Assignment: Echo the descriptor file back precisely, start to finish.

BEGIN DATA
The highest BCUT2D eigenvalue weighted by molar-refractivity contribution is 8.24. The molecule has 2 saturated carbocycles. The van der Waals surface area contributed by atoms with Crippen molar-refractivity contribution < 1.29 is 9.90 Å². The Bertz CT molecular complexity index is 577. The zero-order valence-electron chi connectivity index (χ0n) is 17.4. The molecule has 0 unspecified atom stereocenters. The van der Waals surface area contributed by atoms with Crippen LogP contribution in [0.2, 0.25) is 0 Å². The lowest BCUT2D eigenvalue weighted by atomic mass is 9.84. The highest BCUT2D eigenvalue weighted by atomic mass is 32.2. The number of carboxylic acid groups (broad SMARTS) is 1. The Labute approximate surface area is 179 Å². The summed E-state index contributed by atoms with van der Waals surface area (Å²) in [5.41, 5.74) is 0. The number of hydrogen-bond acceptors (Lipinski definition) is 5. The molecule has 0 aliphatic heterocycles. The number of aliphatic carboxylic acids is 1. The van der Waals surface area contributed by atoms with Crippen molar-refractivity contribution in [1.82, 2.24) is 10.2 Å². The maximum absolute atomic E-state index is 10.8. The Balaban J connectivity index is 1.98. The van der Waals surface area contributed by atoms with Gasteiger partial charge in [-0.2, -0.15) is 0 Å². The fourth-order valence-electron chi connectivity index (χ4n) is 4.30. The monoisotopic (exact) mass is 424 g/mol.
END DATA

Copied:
The highest BCUT2D eigenvalue weighted by molar-refractivity contribution is 8.24. The molecule has 2 saturated carbocycles. The van der Waals surface area contributed by atoms with Crippen molar-refractivity contribution < 1.29 is 9.90 Å². The Bertz CT molecular complexity index is 577. The zero-order valence-electron chi connectivity index (χ0n) is 17.4. The molecule has 0 unspecified atom stereocenters. The van der Waals surface area contributed by atoms with Crippen LogP contribution in [0.2, 0.25) is 0 Å². The lowest BCUT2D eigenvalue weighted by atomic mass is 9.84. The highest BCUT2D eigenvalue weighted by atomic mass is 32.2. The number of carboxylic acid groups (broad SMARTS) is 1. The Labute approximate surface area is 179 Å². The summed E-state index contributed by atoms with van der Waals surface area (Å²) in [5.41, 5.74) is 0. The number of hydrogen-bond acceptors (Lipinski definition) is 5. The molecule has 0 aliphatic heterocycles. The number of aliphatic carboxylic acids is 1. The van der Waals surface area contributed by atoms with Crippen molar-refractivity contribution in [1.82, 2.24) is 10.2 Å². The maximum absolute atomic E-state index is 10.8. The Balaban J connectivity index is 1.98. The van der Waals surface area contributed by atoms with Gasteiger partial charge in [-0.2, -0.15) is 0 Å². The fourth-order valence-electron chi connectivity index (χ4n) is 4.30. The monoisotopic (exact) mass is 424 g/mol.